The High-Flying Reconnaissance Plane That Could Take Off Almost Anywhere

One of the most unique aircraft to ever serve the U.S. military was the OV-10 Bronco. Built for service by North American Aviation and debuting in 1967, the aircraft design was initially conceived of by a pair of retired Marines: W.H. Beckett and K.P. Rice. Their blueprints were developed in the early 1960s, and centered on the short takeoff and landing (STOL) capabilities that are required in unconventional combat environments. 

The designers sold the project with the help of a fiberglass prototype in 1963, upon which development would quickly ramp up. Across the U.S. military, service branches were either using helicopters or opting not to solve for this problem at all, considering that Korea was the first real conflict that saw American service members engaged on this type of terrain in the aerial age.

Their prototype was built for jungle warfare and placed nearly the entire arsenal of onboard weapons directly along the centerline of the aircraft for precision targeting. Soon after testing the design (albeit without loaded armaments), they began to shop the vessel around to a corporate buyer to build the design. North America purchased the aircraft and perfected the OV-10 before shipping the first OV-10s to the Marine Corps for use in Vietnam.

The OV-10 Bronco's blueprint suited the needs of the Vietnam War

The OV-10 Bronco's primary use case was as a support aircraft for use in the skies above Vietnam. As such, the aircraft had to be able to take off and land on short, improvised runways. It turned out that this capability was exactly what the Vietnam theater called for, and the two Marines' prototype fit the bill perfectly. 

The Bronco also utilized landing gear with a heavy trail arm mechanism and 6.5 feet of clearance between the ground and fuselage. As well, the wingspan measured just 40 feet from the tip of one wing to the other. These features made the OV-10 a potent tool in the unconventional conflict space of Vietnam. 

The aerial vehicle was purchased by the U.S. Department of Defense for use by the Air Force, Navy, and Marine Corps (under what was known as the tri-service program). 157 OV-10A Broncos were delivered to the U.S. Air Force between July 1968 and April 1969, and 114 were built for the Navy and Marine Corps (logistically part of the Navy's organizational structure).

The OV-10 was a fairly slow plane, achieving cruising speeds of 223 miles per hour and a top out at 281. The aircraft's altitude ceiling was 26,000 feet and it enjoyed a range of 1,240 miles. The aircraft packed a serious punch, though. 

Its armaments included four M-60C machine guns within the aircraft itself, with an additional 3,600 pounds of additional, external munitions. These typically included AIM-9 Sidewinder missiles, 2.75/5.00-inch folding fin aerial rockets (FFAR), and various medium-weight bombs.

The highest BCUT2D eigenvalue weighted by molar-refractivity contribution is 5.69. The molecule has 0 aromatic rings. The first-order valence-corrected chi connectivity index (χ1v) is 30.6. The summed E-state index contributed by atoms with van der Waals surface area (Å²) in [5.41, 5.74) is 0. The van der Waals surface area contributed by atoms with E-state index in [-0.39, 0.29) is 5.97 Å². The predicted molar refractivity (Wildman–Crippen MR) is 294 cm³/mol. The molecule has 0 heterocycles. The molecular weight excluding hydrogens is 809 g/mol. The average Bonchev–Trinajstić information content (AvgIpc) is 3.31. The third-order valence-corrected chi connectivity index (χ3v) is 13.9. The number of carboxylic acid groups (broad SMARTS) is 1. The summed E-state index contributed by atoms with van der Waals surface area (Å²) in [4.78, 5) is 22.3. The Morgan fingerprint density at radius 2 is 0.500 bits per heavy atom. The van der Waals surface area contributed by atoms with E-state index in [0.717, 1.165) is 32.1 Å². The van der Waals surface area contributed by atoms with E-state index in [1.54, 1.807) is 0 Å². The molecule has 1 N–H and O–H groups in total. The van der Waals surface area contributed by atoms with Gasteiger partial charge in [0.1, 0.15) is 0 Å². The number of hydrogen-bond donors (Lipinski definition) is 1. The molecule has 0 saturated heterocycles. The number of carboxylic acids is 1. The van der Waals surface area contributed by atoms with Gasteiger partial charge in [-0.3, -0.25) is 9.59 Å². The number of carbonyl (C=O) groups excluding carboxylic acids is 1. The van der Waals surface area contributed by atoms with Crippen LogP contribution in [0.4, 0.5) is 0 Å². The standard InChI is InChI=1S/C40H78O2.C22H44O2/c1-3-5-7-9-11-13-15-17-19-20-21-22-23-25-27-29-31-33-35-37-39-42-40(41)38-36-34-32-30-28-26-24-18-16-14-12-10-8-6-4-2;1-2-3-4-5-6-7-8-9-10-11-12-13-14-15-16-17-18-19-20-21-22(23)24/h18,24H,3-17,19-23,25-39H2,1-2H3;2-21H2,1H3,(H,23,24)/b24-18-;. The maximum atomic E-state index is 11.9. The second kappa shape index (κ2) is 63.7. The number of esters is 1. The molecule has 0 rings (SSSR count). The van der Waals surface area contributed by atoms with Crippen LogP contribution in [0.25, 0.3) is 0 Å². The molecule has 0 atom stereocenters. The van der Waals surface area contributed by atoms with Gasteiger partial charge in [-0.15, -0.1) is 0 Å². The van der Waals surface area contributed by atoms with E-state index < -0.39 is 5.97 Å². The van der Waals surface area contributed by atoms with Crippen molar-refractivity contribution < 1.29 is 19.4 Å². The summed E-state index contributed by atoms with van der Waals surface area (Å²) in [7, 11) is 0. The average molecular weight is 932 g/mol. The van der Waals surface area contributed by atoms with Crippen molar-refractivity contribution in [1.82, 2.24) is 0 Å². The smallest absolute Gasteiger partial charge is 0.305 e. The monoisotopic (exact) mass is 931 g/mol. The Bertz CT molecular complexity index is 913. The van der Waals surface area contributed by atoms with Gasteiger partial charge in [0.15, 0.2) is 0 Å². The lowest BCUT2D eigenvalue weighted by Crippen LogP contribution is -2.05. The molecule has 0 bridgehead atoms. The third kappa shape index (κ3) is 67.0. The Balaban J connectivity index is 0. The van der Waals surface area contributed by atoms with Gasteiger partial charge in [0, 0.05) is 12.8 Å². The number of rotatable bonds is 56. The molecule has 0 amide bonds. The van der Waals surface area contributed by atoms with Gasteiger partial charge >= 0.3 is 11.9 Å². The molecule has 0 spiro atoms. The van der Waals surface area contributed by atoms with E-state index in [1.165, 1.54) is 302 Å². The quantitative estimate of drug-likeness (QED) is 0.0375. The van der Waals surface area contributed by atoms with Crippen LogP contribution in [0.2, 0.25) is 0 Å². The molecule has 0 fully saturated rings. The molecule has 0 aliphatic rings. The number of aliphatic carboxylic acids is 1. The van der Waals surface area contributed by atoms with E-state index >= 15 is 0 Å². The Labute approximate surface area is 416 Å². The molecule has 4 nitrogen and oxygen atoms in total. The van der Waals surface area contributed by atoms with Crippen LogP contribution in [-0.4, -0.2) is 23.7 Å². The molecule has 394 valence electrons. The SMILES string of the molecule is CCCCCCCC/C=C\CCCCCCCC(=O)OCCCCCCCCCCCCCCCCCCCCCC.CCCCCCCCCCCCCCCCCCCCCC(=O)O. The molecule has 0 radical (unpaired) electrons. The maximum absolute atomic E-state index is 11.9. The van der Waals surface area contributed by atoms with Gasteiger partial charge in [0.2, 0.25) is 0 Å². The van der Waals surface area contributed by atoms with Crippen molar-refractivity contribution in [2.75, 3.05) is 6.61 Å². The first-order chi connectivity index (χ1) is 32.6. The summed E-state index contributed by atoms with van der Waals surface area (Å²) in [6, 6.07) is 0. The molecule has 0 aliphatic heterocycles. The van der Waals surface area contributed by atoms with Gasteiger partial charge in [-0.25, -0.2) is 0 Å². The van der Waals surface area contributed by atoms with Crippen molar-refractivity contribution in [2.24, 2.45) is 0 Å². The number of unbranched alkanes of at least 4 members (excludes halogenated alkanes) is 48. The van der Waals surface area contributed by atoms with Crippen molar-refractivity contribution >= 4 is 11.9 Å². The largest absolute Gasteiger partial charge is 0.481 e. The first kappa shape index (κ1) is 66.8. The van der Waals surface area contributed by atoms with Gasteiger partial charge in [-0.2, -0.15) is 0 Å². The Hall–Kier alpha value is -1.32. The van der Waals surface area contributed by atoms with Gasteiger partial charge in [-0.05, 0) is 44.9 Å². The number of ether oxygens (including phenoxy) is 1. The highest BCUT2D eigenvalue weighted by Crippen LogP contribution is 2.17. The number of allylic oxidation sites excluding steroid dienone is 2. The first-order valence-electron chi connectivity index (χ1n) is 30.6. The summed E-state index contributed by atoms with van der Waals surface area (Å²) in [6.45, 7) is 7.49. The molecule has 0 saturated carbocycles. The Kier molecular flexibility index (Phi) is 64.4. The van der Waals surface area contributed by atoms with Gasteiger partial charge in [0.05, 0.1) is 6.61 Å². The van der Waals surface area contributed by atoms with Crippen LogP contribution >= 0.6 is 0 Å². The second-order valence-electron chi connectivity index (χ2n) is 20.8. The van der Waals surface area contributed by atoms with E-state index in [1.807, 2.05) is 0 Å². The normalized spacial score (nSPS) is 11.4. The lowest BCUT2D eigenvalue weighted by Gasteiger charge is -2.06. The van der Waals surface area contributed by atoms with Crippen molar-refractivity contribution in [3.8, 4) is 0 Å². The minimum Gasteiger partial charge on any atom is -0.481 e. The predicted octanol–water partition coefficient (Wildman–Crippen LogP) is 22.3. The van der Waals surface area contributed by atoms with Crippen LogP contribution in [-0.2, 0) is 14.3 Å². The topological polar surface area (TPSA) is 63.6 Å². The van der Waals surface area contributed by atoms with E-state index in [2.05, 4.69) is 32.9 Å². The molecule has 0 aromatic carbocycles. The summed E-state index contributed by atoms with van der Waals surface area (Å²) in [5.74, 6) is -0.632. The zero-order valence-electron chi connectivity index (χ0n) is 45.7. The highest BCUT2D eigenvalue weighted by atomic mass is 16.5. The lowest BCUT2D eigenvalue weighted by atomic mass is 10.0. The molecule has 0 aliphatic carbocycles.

OV-10 Broncos have seen action in Iraq and Syria

More recently, the OV-10A Bronco was deployed in Iraq and Syria to combat the ISIS threat. In 2015, OV-10s were used to support Kurdish forces. 

The unconventional flight capacity that the Bronco adds to a forward combat force, coupled with its grisly collection of armaments, make this quick-reaction aerial fighter a unique addition to American positions in this new arena. Unbeknownst to its creators, the OV-10 is an excellent force multiplier in supporting ground forces in mountainous and desert terrains, as well as the jungle-dominated landscape of Vietnam that it was initially deployed over.

This vessel is a light combat option, and one that can be used to great effect when spotting and tracking enemy ground forces. The OV-10's greenhouse canopy is wider than the fuselage itself, making visibility from the cockpit one of the aircraft's key strengths. Identifying, tracking, and destroying hostile personnel, equipment, and positions in coordination with ground forces is exactly what special operators and their allies need in this space. 

As well, the OV-10 is far less expensive to operate than other attack aircraft. An hour in the air can cost as little as $1,000 (compared to a price tag as high as $40,000 to operate an F-15). These features make it the perfect tool for augmenting asymmetrical and unconventional warfare operations beyond its original use case.

The OV-10 has seen non-military service as well

In addition to service in the American armed forces, OV-10s have provided aerial capabilities to NASA, the U.S. Department of State, the Bureau of Land Management, and the California Department of Forestry and Fire Protection. The State Department's Air Wing utilized a number of OV-10s as herbicide sprayer vehicles in the war on drugs. The State Department added two additional propellers to the aircraft as well, making them an even more interesting sight in the skies.

CALFIRE utilizes 19 OV-10s (13 acquired from the Marine Corps, and six from the Bureau of Land Management) to coordinate aerial firefighting operations. The OV-10s act as lead-in tanker aircraft and as a platform to coordinate aerial assets more broadly. 

NASA has used OV-10s since 1991 to conduct wake vortex studies and atmospheric science research. The outfit often brings their OV-10s to airshows as well. "The OV-10 is the most popular plane, by far, that we take," said Luci Crittenden, senior flight operations engineer at NASA's Langley facility. "People really connect with its history."

[Featured image by RadioFan via Wikimedia Commons | Cropped and scaled | CC BY-SA 3.0]